At-large Councilor John J. Beltrandi, III, who is the liaison to Engineering, said he has known Cressotti for 20 years, and has dealt with him on both sides of the table, as a councilor and as a contractor. He said Cressotti has put together a team in his office that he manages on a daily basis, “and those guys are really good. I think they’re doing a good job with what they have to work with, because the pot isn’t getting any bigger, and the job’s not getting any easier,” he said. “Look at the things we’ve done over the past 10 or 12 years as a city. There are communities around us that haven’t done anywhere near the type of infrastructure work that we’ve done. That doesn’t happen by accident,” he added.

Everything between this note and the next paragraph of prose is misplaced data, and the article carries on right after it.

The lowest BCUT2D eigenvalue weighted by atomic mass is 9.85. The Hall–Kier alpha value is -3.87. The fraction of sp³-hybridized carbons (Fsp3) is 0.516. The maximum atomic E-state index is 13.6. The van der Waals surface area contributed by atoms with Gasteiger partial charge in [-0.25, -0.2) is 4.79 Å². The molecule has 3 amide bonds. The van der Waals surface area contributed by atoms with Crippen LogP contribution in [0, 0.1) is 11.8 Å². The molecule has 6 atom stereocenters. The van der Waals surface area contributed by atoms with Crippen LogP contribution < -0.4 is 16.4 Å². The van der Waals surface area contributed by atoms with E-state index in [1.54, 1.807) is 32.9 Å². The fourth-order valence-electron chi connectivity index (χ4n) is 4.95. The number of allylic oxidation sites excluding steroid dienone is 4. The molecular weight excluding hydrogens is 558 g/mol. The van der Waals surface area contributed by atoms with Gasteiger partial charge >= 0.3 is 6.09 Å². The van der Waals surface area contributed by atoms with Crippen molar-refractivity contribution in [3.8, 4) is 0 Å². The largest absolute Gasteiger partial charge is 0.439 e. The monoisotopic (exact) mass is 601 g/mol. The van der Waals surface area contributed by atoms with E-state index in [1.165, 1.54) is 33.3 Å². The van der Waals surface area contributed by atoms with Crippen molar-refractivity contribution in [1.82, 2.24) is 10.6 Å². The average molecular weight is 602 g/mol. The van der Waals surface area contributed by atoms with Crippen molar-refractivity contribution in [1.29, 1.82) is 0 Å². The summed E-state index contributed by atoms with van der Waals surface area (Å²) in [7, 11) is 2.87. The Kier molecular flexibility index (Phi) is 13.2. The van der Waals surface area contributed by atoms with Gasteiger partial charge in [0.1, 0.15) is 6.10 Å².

Councilors Morganelli, Onyski and Bean also expressed their support for the appointment. Bean said that the city has had a lot of federal and state funds coming in that Cressotti had an intricate part in.
Bean also said he did have a problem with the public reappointment process. “It’s very difficult. We’re on cameras. I’d like to see any one of us deal with 13 bosses and the Mayor. And it’s getting worse and worse, people are demanding a lot from one person, and when they don’t get it, they destroy the person on social media,” Bean said, saying he thinks that’s one of the reasons fewer people are applying for city jobs. “I just know he’s dedicated to the city, and that’s exactly what I want here, and I commend him for it,” he added.
Figy said he would like to get clarification on councilor participation in sub-committees going forward, after Flaherty agreed that he would have preferred to have the back and forth discussion in the Personnel Action Committee.